First published in The Times, Thursday April 27 2017
Theatre directors are always faced with a dilemma when reviving a play whose reputation has been eclipsed by a successful film adaptation. To what degree should they acknowledge the iconic imagery of the movie while seeking to remind audiences of the story’s theatrical origins?
Suba Das’s staging of Ayub Khan-Din’s Olivier-nominated play – about a mixed-race English-Pakistani family in 1970s Salford – unashamedly pays homage to the best-known scenes in Damien O’Donnell’s 1999 film version. You can sense the ripple of anticipation from the stalls long before Saleem (Raj Bajaj) unveils the sculpture he’s been working on at art college: a detailed reconstruction of a woman’s genitals, with lustrous pubic locks.
Pic: Pamela Raith
Overall, though, Das strikes a fine balance between comedy and drama that feels distinct from the movie’s farcical tone, and is all the more engaging for the director’s understated approach. Khan-Din establishes his theme of tradition versus assimilation with a lightness of touch, and in portraying the escalating clash between Pakistani Muslim patriarch George (played by Kammy Darweish) and his squad of British-born children, the director sets the scene with painstaking care.
The internal conflict afflicting the Khan family is initially revealed through a handful of gently comic vignettes, including the sequence in which the youngsters rush to purge the living room of the smell of fried bacon. While we are never left in any doubt that George is a tyrant, there are moments of real tenderness in his relationship with his English wife, Ella (Vicky Entwistle), which makes the events of the second half, as the chip shop owner asserts his authority over the family with increasing violence, all the more troubling.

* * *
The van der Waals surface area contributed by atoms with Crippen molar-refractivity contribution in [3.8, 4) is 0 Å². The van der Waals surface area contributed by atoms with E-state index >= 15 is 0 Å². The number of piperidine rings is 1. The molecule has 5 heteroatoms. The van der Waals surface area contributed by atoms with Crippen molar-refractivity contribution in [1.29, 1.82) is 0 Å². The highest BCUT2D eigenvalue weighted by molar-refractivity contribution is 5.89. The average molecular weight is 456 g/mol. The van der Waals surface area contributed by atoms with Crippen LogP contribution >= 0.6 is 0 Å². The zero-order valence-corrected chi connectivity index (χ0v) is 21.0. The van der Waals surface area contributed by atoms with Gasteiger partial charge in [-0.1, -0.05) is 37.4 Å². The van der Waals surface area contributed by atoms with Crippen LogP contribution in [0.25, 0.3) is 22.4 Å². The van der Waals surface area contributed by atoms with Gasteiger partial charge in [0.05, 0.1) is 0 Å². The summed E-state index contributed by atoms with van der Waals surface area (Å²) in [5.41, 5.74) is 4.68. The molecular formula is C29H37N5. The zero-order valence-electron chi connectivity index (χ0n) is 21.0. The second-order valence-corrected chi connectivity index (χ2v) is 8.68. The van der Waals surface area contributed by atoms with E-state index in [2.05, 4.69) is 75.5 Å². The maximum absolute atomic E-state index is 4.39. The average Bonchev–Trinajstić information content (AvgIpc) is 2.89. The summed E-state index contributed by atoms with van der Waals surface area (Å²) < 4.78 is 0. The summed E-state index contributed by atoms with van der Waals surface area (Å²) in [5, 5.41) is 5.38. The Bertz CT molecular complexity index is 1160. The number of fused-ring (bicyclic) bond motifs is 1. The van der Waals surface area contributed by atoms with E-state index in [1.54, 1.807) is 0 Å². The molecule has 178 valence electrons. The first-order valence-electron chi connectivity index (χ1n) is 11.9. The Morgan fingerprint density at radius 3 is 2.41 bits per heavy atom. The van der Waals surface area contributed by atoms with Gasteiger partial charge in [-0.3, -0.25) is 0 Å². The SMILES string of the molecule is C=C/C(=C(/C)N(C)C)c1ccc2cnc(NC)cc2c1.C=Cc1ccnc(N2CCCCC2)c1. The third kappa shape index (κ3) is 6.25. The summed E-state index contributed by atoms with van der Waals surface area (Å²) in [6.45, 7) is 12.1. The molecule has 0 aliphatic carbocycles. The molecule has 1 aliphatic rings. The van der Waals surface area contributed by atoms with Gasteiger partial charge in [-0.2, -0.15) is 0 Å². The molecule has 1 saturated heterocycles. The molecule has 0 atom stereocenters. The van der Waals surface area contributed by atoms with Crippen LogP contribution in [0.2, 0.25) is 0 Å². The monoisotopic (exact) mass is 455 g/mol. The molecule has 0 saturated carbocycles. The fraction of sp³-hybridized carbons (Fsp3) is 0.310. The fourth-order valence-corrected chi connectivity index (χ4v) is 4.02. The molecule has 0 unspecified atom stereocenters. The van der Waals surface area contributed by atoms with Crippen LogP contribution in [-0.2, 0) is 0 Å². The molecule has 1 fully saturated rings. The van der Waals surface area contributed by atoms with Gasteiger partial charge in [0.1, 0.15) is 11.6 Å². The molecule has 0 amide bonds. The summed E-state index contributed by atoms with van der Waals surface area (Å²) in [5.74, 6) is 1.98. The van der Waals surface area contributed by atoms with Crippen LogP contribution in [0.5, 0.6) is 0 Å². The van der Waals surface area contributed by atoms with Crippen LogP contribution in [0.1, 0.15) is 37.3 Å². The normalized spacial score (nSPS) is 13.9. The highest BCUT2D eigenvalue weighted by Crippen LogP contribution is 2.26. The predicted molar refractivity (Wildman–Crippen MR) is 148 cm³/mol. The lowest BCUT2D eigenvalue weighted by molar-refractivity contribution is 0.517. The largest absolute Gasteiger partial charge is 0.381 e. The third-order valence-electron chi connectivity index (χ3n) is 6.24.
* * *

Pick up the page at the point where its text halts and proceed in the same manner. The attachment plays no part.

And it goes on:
Pic: Pamela Raith
The simmering tension between George and Ella is the play’s central focus, and Darweish and Entwistle are well matched in these formidable roles. Some of the children suffer from being sketchily drawn but there is a touching performance from Viraj Juneja as Sajit, the youngest boy, taking refuge beneath the hood of a parka but painfully attuned to the turmoil going on around him.
The action unfolds against Grace Smart’s lovingly detailed set design, whose period flavour offers a witty counterpoint to the pertinence of Khan’s themes.